Still, most controlled studies on ozone exposure do not test beneath the 80 ppb level. Yet the EPA notes that there is no evidence that the harmful effects of ozone stop at the 80 ppb level (start with a very high concentration of ozone and slowly lower it. The concentration level where harmful effects would stop is known as the threshold). In fact, it can be inferred that such effects extend well below that level, because of the variability of responses of the test subjects5. I believe this means that if 80 ppb was the threshold level, then if you exposed test subjects to that concentration, you would see a number of small responses, but they would all be roughly equal to each other. If, on the other hand, some test subjects experience effects much more than others, even though the effects are still small, that indicates that the effects occur well below the 80 ppb level. And small effects for healthy people can mean big effects for those with respiratory disease.
The above concerned controlled studies of subjects of laboratory experiments. EPA also looked at epidemiological studies, studies of what is happening to populations in their day-to-day lives6. Some found thresholds between 25 and 50 ppb. Other studies never found a threshold because the damage that ozone inflicted seemed linear with the concentration. As I understand this, this means that if the concentration was reduced by a specific percentage (for example, a 20% reduction), measureable effects are reduced by the same percentage multiplied by fixed factor (say a 2% reduction in concentration results in a 3% decrease in effects, a 4% reduction results in a 6% decrease in effects, and so on). On the other hand, you might expect that at a concentration near the threshold level, a further reduction would result in a greater decrease of effects (say a 2% reduction results in a 3% in effects, but a 3% reduction results in a 25% decrease in effects, and a 4% reduction results in a 95% decrease in effects)6. These studies never saw this sort of effect, so they could not conclude there was any threshold for ozone.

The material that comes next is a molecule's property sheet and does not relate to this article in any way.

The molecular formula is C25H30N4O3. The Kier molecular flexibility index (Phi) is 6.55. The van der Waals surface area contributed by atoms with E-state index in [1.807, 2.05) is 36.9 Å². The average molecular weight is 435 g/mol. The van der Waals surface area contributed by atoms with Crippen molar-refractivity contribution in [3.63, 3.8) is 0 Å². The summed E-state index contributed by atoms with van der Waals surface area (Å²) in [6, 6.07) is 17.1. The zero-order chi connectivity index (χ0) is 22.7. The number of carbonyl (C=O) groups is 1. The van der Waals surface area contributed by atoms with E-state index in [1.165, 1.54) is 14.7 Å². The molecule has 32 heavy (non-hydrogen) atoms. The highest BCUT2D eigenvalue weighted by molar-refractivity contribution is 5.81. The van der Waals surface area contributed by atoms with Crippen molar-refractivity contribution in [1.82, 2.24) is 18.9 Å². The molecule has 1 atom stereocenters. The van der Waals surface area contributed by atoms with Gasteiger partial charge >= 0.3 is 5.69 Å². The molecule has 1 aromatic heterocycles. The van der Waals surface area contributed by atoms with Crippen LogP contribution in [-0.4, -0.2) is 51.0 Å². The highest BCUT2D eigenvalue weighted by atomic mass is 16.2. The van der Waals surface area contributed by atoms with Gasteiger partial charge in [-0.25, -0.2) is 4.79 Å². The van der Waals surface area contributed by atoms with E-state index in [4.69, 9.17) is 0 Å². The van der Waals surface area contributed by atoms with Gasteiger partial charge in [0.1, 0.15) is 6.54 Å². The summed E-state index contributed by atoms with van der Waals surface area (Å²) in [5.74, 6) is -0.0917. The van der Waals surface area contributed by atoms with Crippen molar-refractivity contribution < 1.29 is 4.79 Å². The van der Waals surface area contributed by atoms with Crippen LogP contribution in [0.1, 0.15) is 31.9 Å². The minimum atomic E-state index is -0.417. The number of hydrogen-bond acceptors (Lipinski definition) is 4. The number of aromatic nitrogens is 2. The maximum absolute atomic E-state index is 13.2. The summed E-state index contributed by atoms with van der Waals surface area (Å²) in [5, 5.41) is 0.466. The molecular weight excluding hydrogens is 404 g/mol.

The EPA also looked at studies that did subset analysis looking only at days whose ozone concentration did not exceed certain ozone concentrations (such as 80 ppb and 61 ppb), and still found associations between those concentrations and lung function decrements)6.
Regarding the existence of a threshold for the effects of ozone, the EPA concluded:
Based on the above considerations, the 2007 Staff Paper recognized that the available evidence neither supports nor refutes the existence of effect thresholds at the population level for morbidity and mortality effects, and that if a population threshold level does exist, it would likely be well below the level of the then current standard and possibly within the range of background levels. Taken together, these considerations also support the conclusion that if a population threshold level does exist, it would likely be well below the level of the 0.075 ppm, 8-hour average, standard set in 2008.7
But if the EPA needed to pick the lowest allowable concentration, should it have chosen the lowest threshold found by the studies, 25 ppb? That would not be possible, because the background level of ground-level ozone (the concentration of ozone in the U.S. that is either naturally occurring or coming from outside the U.S. and over which the U.S. government has no control. The background level varies with location and season8.) is often above that level of 25 ppb9. This being the case, setting the standard at 25 ppb would have been an impossible demand. (In fact, the 2007 Staff Paper found that below 35 ppb, it was difficult to tell effects from ozone from effects from other air pollutants9.) Even 50 ppb would be an extremely difficult and expensive goal to meet.